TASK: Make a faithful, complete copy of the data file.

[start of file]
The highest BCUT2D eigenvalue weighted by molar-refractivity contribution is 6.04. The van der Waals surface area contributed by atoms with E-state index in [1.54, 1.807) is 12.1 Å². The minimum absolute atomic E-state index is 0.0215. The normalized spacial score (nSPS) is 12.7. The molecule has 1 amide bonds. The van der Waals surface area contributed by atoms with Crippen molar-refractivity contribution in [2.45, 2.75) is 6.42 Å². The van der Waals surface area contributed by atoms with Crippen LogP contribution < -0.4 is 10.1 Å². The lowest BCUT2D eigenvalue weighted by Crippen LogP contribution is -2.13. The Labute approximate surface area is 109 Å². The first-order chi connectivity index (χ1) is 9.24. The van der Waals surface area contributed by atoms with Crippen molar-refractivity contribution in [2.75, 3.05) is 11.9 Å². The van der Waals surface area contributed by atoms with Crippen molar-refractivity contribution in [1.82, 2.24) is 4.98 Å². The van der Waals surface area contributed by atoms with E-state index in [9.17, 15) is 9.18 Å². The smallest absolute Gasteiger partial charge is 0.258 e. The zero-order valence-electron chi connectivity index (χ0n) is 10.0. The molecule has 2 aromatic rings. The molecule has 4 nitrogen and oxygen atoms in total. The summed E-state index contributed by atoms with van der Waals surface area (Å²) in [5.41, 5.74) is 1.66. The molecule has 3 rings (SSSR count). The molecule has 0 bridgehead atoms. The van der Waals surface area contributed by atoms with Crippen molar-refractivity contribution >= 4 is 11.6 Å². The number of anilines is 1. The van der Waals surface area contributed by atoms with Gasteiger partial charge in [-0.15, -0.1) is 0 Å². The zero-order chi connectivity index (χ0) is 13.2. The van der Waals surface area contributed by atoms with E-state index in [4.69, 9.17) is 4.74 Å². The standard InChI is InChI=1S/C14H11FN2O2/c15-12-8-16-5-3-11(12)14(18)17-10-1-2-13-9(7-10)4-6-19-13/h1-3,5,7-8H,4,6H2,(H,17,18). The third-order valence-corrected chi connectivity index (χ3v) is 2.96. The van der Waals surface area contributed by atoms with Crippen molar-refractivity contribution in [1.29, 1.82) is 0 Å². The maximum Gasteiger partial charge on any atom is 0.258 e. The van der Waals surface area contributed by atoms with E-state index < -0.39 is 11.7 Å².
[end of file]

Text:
The highest BCUT2D eigenvalue weighted by molar-refractivity contribution is 6.04. The van der Waals surface area contributed by atoms with E-state index in [1.54, 1.807) is 12.1 Å². The minimum absolute atomic E-state index is 0.0215. The normalized spacial score (nSPS) is 12.7. The molecule has 1 amide bonds. The van der Waals surface area contributed by atoms with Crippen molar-refractivity contribution in [2.45, 2.75) is 6.42 Å². The van der Waals surface area contributed by atoms with Crippen LogP contribution < -0.4 is 10.1 Å². The lowest BCUT2D eigenvalue weighted by Crippen LogP contribution is -2.13. The Labute approximate surface area is 109 Å². The first-order chi connectivity index (χ1) is 9.24. The van der Waals surface area contributed by atoms with Crippen molar-refractivity contribution in [2.75, 3.05) is 11.9 Å². The van der Waals surface area contributed by atoms with Crippen molar-refractivity contribution in [1.82, 2.24) is 4.98 Å². The van der Waals surface area contributed by atoms with E-state index in [9.17, 15) is 9.18 Å². The smallest absolute Gasteiger partial charge is 0.258 e. The zero-order valence-electron chi connectivity index (χ0n) is 10.0. The molecule has 2 aromatic rings. The molecule has 4 nitrogen and oxygen atoms in total. The summed E-state index contributed by atoms with van der Waals surface area (Å²) in [5.41, 5.74) is 1.66. The molecule has 3 rings (SSSR count). The molecule has 0 bridgehead atoms. The van der Waals surface area contributed by atoms with Crippen molar-refractivity contribution >= 4 is 11.6 Å². The number of anilines is 1. The van der Waals surface area contributed by atoms with Gasteiger partial charge in [-0.15, -0.1) is 0 Å². The zero-order chi connectivity index (χ0) is 13.2. The van der Waals surface area contributed by atoms with E-state index in [4.69, 9.17) is 4.74 Å². The standard InChI is InChI=1S/C14H11FN2O2/c15-12-8-16-5-3-11(12)14(18)17-10-1-2-13-9(7-10)4-6-19-13/h1-3,5,7-8H,4,6H2,(H,17,18). The third-order valence-corrected chi connectivity index (χ3v) is 2.96. The van der Waals surface area contributed by atoms with Crippen molar-refractivity contribution in [1.29, 1.82) is 0 Å². The maximum Gasteiger partial charge on any atom is 0.258 e. The van der Waals surface area contributed by atoms with E-state index < -0.39 is 11.7 Å².